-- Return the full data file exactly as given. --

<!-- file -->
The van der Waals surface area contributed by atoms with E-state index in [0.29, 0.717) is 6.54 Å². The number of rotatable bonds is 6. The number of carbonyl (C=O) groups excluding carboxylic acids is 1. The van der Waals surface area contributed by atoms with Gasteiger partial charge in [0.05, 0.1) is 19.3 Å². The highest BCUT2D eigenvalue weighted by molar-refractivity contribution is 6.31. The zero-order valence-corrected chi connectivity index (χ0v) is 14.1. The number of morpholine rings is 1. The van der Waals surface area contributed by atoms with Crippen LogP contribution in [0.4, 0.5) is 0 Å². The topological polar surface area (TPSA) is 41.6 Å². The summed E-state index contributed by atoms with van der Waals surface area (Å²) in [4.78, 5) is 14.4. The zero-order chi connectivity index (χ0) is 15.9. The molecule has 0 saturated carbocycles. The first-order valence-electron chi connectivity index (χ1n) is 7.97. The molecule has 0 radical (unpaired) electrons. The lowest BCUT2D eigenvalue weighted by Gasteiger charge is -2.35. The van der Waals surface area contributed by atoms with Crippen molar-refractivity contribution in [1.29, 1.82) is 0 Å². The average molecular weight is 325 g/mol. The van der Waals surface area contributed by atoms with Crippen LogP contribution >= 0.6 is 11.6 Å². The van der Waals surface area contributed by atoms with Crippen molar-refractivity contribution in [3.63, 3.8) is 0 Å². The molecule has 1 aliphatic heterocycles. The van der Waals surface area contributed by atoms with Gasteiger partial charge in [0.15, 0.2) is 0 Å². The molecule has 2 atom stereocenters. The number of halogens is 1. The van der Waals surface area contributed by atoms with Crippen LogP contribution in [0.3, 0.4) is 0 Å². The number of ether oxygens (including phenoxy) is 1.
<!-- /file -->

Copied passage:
The van der Waals surface area contributed by atoms with E-state index in [0.29, 0.717) is 6.54 Å². The number of rotatable bonds is 6. The number of carbonyl (C=O) groups excluding carboxylic acids is 1. The van der Waals surface area contributed by atoms with Gasteiger partial charge in [0.05, 0.1) is 19.3 Å². The highest BCUT2D eigenvalue weighted by molar-refractivity contribution is 6.31. The zero-order valence-corrected chi connectivity index (χ0v) is 14.1. The number of morpholine rings is 1. The van der Waals surface area contributed by atoms with Crippen LogP contribution in [0.4, 0.5) is 0 Å². The topological polar surface area (TPSA) is 41.6 Å². The summed E-state index contributed by atoms with van der Waals surface area (Å²) in [4.78, 5) is 14.4. The zero-order chi connectivity index (χ0) is 15.9. The molecule has 0 saturated carbocycles. The first-order valence-electron chi connectivity index (χ1n) is 7.97. The molecule has 0 radical (unpaired) electrons. The lowest BCUT2D eigenvalue weighted by Gasteiger charge is -2.35. The van der Waals surface area contributed by atoms with Crippen molar-refractivity contribution in [1.29, 1.82) is 0 Å². The average molecular weight is 325 g/mol. The van der Waals surface area contributed by atoms with Crippen LogP contribution >= 0.6 is 11.6 Å². The van der Waals surface area contributed by atoms with Crippen molar-refractivity contribution in [3.63, 3.8) is 0 Å². The molecule has 1 aliphatic heterocycles. The van der Waals surface area contributed by atoms with Gasteiger partial charge in [0.15, 0.2) is 0 Å². The molecule has 2 atom stereocenters. The number of halogens is 1. The van der Waals surface area contributed by atoms with Crippen LogP contribution in [0.3, 0.4) is 0 Å². The number of ether oxygens (including phenoxy) is 1.